Regardless of whether she is guilty or innocent, but especially if she is innocent, she should have regular counselling sessions to cope with her experience. I can understand that, if she is guilty, she would not want counselling, as the counsellor would most likely identify her complicity in the murder during that counselling. If she is innocent, unless she receives counselling right now, the remainder of her life will be messed up because of her experience in Italy. I hope she isn't thinking that "all you need is love" to cope with emotionally difficult situations that span several years. If she is innocent, there is no reason for her to accept that one experience defines who she is, but I get the impression that this is how she is handling her experience ... sad, in a way.

    I got a kick out of her description about going to Europe as a "kid" and returning as a "mature woman" ... even this is absurd when you see her post-Europe halloween costume: cat burglar (burglar? after spending time in jail for a murder where money was missing?). She has also been photographed post-prison wearing army boots and other not-so-mature-woman outfits. She seems messed up, but the question is: was she ever not messed up? Was the controlled, scripted woman that sends out "red flags" on camera the same woman that seduced men on trains and at classical music concerts? If so, I suppose it's not PTSD ... it's monster-like, like Arias and Anthony.

    Simply put, is the woman we see today a singular expression of her experience in Italy, or was she always like that?
     
  16. Oldsoul2

    Oldsoul2 New Member

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    Sorry this is the first time in awhile I've had the chance to catch up here. Basically they find her guilty, than they find her innocent now their re-trying the case? This is absurd to me. This is basically telling me if you're not found guilty, we will do it over and over until you are. This is an expensive way to run the law imo...I wish they had this in the Anthony case.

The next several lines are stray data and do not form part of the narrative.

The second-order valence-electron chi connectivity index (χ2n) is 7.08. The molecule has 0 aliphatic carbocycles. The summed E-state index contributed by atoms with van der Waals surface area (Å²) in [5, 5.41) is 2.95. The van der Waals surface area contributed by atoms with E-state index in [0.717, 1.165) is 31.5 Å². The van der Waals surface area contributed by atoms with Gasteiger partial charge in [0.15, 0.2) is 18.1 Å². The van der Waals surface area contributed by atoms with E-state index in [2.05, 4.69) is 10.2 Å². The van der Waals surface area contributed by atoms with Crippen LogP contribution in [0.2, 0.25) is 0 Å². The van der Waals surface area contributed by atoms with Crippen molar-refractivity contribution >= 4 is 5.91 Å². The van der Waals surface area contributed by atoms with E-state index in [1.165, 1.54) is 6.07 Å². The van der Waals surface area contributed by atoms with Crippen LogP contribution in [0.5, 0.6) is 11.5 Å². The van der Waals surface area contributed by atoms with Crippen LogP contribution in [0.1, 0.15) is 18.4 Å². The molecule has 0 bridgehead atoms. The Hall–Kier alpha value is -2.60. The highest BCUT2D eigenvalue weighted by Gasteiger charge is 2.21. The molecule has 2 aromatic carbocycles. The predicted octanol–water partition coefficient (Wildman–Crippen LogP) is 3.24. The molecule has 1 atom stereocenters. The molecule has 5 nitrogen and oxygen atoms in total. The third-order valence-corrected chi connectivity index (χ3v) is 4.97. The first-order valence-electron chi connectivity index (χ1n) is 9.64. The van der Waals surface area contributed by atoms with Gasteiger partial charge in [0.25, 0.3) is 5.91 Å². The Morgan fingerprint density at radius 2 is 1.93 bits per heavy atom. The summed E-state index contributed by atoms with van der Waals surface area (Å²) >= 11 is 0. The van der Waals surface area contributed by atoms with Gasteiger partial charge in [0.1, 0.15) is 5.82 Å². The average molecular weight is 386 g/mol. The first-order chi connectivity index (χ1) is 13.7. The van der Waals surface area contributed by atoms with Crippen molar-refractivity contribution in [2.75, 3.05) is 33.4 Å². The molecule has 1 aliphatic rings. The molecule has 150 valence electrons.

17. Sonata

    Sonata New Member

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    I thought it was revealed that she was dressed as Roger Levesque, the Seattle Sounders player, hence the team scarf?

    Either way I do agree that she should be receiving support, though probably psychotherapy rather than counselling.
     
  18. Chris_Halkides

    Chris_Halkides New Member

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    The National Forensic Science Technology Center wrote, "The line between screening and identification is not always clear. For example, while examining the clothing of a suspect, a forensic biologist might visually locate a brown stain that presumptively tested positive for blood and was then DNA typed. The DNA type is found to match the victim. Knowing that the loci tested are higher primate specific, what conclusions can be drawn?
    The only unqualified conclusion that can be offered is that the stain contains DNA that matches the victim. It has not been proven to be blood.
    If asked “Could the results have arisen because the material tested was the blood of the victim?” then an answer of “Yes” is justified. However, it would be wrong to report that the material was human blood with a DNA type that matched the victim. The material was not subjected to confirmatory testing for blood or proven to be human in origin."